"Jim," I remember saying, "you've gotta get out of here. If you stay and the truck blows up, you'll die too."
"Nobody's going to die out here, Sandburg," he told me.
I knew he was wrong.
I took hold of his collar. I could hardly feel it, my fingers were so cold and numb.
"Jim," I said, hoping he could hear me over the wind, "I love you, man. Go on, get out of here, please."
And he looked at me like he'd stopped breathing for a minute, or maybe like his heart had stopped. But he didn't look surprised. Maybe he'd always known and had just been waiting for me to say the words, the way I'd been waiting for him to say them.
"I love you too, Blair."
I can remember his voice when he said those words, how clear it sounded to me, how sure he was. How can I remember it like that when almost everything else that night is fogged with pain and blurred by time and muffled by noise?
There had been a time when I'd thought I'd die if I didn't hear him say those words to me, and here I was dying and finally hearing them. Why did we wait so damn long to say those words to each other? We could say them now, I realized, when it was too late to do anything about the feelings we had. I didn't know which one of us was the bigger coward.
The next thing I remember was a wall of water hitting me hard and submerging me under it. This is it, I thought, Jim said he loved me and now I can die happy. But I didn't feel happy. I hurt, in my broken body and my broken heart. But it was going to be over quick now, just like I'd prayed, 'cause the water was over my head and I couldn't see anything more, not even Jim's beautiful face all torn with sorrow. All I had to do was wait a little bit and I could go. Just wait 'til I was out of air and it would be so easy...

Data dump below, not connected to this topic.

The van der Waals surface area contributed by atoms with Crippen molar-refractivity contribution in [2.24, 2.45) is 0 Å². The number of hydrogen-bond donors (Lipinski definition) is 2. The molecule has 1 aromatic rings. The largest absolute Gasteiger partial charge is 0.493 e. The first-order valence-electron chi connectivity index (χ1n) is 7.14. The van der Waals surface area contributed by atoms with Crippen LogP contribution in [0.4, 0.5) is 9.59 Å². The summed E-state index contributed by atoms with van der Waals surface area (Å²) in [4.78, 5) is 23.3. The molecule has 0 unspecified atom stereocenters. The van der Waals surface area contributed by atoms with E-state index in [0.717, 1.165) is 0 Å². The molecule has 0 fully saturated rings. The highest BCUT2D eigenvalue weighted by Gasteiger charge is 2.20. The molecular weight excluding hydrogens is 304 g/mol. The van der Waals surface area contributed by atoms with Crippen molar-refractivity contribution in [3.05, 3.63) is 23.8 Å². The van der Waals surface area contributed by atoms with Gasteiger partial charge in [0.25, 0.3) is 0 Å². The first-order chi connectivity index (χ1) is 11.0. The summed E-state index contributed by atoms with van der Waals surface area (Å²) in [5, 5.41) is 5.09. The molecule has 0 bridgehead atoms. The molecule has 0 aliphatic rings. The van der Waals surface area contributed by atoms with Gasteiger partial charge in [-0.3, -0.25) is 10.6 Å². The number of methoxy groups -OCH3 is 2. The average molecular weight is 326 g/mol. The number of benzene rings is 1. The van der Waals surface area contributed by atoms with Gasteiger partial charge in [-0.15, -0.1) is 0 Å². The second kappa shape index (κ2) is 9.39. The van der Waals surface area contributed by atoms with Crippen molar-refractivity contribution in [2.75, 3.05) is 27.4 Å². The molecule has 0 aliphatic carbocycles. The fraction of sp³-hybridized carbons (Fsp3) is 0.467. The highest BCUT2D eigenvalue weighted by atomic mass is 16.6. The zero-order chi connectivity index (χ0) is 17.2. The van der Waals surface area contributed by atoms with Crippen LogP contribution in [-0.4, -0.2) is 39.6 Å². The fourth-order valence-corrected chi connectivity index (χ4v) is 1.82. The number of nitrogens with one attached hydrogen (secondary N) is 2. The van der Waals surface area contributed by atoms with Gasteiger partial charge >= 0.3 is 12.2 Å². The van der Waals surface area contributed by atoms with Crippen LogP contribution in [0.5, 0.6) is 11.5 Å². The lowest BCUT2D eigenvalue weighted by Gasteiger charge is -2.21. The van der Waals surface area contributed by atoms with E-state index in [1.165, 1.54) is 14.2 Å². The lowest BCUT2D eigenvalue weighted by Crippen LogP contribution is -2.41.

And then I felt Jim close to me again. I was confused, seeing his face so near, blurred by the dark water. I tried to push him away, but he held onto me, like he was desperate, and he leaned in and I felt his mouth on mine, his lips and tongue opening my mouth. He was kissing me, here, now, finally. I was going to die as Jim kissed me.
But it wasn't a kiss, even then. Instead, it was air. Jim was buddy breathing, still thinking I could somehow survive this, still clinging to the hope that somehow we'd get out of the situation and everything would be all right again.